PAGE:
Felt rather self-conscious when one of my brothers asked me what I thought of the inaugural or more specifically President Obama’s speech . I had not watched it and had only read the headlines over the past day or so. Been real busy with the real job.
But I got on the computer and watched and listened to the whole thing through the magic of You Tube.
It was rhetoric but good rhetoric. And really that is what an inaugural speech is all about, pure rhetoric. It is meant to set a tone.
And the tone was good.
It seems as if Mr. Obama may be ready to cash in on some of his accumulated political capital via his resounding victory in winning a second term.
Sorry conservatives and listeners to Rush Limburger Cheese, but the nation has turned somewhat liberal/progressive. And that may well be the result of hard economic times and the reality of what can happen when everyone is left on his or her own. Actually only folks around the age of my mom (she’s 102) really know what that means. She was a young housewife when the Great Depression began.
The President said that “preserving individual freedom requires collective action”. So freedom in his estimation does not mean I have my guns and I can hold you off as long as my ammunition holds out. I was kind of paraphrasing a liberal commentator there.
I think the president meant that government does have to take steps to protect the minority from the majority at times.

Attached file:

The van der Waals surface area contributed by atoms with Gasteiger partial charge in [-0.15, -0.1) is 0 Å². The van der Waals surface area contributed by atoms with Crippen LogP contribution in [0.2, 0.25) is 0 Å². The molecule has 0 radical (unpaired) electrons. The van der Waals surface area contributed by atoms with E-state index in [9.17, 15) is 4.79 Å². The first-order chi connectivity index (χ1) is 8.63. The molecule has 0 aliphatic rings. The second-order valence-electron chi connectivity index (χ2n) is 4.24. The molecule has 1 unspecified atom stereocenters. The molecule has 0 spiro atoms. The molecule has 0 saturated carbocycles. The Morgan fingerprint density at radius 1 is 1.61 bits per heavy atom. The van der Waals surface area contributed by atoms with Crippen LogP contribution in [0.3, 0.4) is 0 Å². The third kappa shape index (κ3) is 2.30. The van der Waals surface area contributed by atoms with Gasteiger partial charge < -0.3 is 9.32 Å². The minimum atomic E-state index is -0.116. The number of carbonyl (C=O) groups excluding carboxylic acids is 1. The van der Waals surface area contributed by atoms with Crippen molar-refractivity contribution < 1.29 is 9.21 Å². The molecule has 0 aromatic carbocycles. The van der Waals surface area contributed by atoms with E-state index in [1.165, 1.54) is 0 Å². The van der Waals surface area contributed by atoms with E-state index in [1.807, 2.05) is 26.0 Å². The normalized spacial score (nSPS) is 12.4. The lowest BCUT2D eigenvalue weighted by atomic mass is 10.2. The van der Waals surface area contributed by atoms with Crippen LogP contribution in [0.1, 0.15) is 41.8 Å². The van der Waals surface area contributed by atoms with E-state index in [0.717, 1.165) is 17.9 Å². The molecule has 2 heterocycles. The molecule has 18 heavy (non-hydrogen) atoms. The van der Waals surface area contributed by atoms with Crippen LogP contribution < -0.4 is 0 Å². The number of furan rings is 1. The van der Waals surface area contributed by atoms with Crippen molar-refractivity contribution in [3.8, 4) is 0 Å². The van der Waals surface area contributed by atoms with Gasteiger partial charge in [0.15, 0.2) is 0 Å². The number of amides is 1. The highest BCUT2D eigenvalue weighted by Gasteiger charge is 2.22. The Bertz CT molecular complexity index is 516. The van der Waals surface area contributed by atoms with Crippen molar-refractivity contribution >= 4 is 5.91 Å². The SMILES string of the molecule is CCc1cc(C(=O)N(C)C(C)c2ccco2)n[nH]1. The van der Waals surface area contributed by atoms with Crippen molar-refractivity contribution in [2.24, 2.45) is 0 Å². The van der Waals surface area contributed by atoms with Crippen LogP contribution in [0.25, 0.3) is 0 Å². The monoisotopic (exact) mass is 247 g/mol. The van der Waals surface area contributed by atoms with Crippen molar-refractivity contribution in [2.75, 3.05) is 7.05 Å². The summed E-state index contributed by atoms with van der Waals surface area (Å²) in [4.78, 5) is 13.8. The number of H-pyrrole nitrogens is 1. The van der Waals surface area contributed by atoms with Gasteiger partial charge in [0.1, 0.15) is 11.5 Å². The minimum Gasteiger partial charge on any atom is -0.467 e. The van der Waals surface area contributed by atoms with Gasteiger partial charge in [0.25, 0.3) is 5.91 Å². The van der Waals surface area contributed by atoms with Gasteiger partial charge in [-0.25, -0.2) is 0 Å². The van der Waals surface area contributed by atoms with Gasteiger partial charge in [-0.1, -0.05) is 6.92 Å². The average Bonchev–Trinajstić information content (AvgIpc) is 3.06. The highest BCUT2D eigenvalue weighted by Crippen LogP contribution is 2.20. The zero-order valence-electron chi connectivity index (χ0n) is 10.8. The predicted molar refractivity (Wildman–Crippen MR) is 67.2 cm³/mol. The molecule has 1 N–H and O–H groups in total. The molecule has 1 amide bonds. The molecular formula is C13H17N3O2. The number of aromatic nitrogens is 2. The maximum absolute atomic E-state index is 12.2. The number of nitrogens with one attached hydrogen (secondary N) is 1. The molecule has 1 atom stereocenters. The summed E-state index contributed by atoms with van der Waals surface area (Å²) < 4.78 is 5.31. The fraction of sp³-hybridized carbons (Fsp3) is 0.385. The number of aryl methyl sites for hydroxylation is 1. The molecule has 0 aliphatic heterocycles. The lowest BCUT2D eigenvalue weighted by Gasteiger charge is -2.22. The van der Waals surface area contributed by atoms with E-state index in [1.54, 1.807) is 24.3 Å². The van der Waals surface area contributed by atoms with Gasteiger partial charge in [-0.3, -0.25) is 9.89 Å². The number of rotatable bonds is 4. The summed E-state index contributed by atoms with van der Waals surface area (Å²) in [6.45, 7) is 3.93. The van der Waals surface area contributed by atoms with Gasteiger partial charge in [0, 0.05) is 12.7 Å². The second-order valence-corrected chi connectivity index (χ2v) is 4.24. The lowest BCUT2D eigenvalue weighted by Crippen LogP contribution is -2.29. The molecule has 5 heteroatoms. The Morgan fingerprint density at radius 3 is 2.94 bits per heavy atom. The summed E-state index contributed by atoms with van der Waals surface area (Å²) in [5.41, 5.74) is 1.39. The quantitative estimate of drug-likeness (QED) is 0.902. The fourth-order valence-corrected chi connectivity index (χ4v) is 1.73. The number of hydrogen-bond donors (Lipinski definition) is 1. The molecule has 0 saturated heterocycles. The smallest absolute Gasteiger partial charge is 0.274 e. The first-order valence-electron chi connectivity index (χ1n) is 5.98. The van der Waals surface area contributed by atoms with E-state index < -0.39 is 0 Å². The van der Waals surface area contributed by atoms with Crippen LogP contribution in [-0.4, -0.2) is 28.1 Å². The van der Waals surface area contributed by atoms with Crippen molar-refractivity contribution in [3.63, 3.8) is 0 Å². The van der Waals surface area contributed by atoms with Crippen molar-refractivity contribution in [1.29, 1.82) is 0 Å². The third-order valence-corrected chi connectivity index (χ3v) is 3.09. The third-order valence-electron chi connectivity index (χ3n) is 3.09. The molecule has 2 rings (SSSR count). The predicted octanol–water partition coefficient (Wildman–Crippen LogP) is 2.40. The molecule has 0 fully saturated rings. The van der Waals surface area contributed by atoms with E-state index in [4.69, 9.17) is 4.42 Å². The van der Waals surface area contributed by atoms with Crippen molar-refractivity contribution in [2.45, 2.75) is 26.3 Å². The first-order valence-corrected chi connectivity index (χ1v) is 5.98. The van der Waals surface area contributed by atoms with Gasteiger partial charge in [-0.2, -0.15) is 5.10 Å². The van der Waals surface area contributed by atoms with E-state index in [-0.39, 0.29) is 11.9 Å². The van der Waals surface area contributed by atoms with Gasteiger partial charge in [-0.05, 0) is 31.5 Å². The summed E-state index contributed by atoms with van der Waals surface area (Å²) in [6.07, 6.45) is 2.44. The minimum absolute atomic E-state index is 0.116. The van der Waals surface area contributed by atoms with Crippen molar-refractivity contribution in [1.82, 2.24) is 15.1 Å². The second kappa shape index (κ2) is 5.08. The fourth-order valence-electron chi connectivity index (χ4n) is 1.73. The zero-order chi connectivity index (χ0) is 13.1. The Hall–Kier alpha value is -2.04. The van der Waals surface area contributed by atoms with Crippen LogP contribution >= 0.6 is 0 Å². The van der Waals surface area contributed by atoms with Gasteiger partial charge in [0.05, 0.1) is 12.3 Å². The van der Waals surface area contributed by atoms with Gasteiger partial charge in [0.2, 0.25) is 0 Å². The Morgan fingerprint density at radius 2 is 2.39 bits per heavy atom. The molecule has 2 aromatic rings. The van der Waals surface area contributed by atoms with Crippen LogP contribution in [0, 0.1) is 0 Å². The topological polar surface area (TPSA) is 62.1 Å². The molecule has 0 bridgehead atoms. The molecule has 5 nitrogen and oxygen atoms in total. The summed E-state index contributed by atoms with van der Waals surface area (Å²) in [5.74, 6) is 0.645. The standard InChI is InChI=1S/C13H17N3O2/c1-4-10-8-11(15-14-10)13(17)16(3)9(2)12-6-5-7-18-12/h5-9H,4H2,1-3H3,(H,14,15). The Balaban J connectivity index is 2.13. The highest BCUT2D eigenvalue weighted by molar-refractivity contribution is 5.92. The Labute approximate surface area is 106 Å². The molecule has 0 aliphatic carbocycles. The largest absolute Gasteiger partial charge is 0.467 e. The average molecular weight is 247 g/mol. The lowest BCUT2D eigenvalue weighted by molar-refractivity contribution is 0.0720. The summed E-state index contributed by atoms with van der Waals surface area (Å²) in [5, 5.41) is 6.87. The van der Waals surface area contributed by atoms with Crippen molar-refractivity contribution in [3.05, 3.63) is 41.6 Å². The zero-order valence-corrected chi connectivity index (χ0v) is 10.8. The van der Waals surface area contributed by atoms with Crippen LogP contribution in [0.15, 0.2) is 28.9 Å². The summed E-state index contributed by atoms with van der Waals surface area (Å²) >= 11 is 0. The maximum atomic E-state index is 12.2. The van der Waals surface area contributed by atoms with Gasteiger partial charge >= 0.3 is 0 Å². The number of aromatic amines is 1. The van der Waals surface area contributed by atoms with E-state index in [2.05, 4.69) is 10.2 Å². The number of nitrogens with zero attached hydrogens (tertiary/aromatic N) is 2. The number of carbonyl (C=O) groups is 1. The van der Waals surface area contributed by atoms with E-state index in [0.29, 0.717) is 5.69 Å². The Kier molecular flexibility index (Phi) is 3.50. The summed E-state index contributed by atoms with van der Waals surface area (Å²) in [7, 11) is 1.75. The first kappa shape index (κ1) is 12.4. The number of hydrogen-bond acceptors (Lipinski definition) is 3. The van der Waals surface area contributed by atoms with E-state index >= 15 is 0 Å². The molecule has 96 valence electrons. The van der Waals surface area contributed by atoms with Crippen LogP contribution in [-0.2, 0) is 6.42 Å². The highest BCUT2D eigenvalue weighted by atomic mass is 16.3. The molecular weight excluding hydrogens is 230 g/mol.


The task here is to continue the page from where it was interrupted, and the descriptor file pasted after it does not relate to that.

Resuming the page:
And this sounds promising: he said that “a decade of war has now ended”. Now you could read and interpret that in many ways, but I took it to mean that a stage of perpetual war is no longer going to be our policy as had seemed to have been the case under Bush/Cheney. He did say we will continue to protect ourselves.
For the benefit of all the climate change disbelievers and the rest of us who wonder why people have such a hard time with reality and science (and yes, no one knows all the facts on this), he said: “we will respond the threat of climate change.” I think a lot of reactionary right-wing people think that just means the liberals want everyone to drive around in a tiny car.
And after kind of muted or ambiguous support of gay marriage in his first term, the president came out solidly for it.
(I’m sure that was tough for him and simple politics ruled. For me it is a tough one because it deals with tradition and morals and even practicalities. But there seems to be a realization that homosexuality is a born trait and not some kind of learned bad behavior. While I had thought and continue to wonder if civil unions for homosexuals could not suffice, it seems that such would be just a version of the legally abolished separate but equal doctrine.)
The president also called for equal pay for women (hard to believe that it is still an issue).
And finally, he addressed the reality of gun danger by saying that we have to protect our children on the streets of Detroit (the urban ghetto) and Newtown, Conn. (white suburbs).
One line I particularly liked was:
“Being true to our founding doctrines does not require us to agree on every contour of life.”
While I personally prefer fairly close attention to original meaning in interpreting the constitution I am always uneasy with people who claim to be able to decipher with ease and certainty the meaning of words and phrases that sound confusing and somewhat complex and sometimes even down right ambiguous to the rest of us at times. I’m talking about those who claim to be following the “literal” meaning of the Holy Bible and those who follow just exactly what is written down in the constitution.
I did not cover every word of the speech, but I hit most of the high points I think.
It was rhetoric, but as I said before, good rhetoric, I think.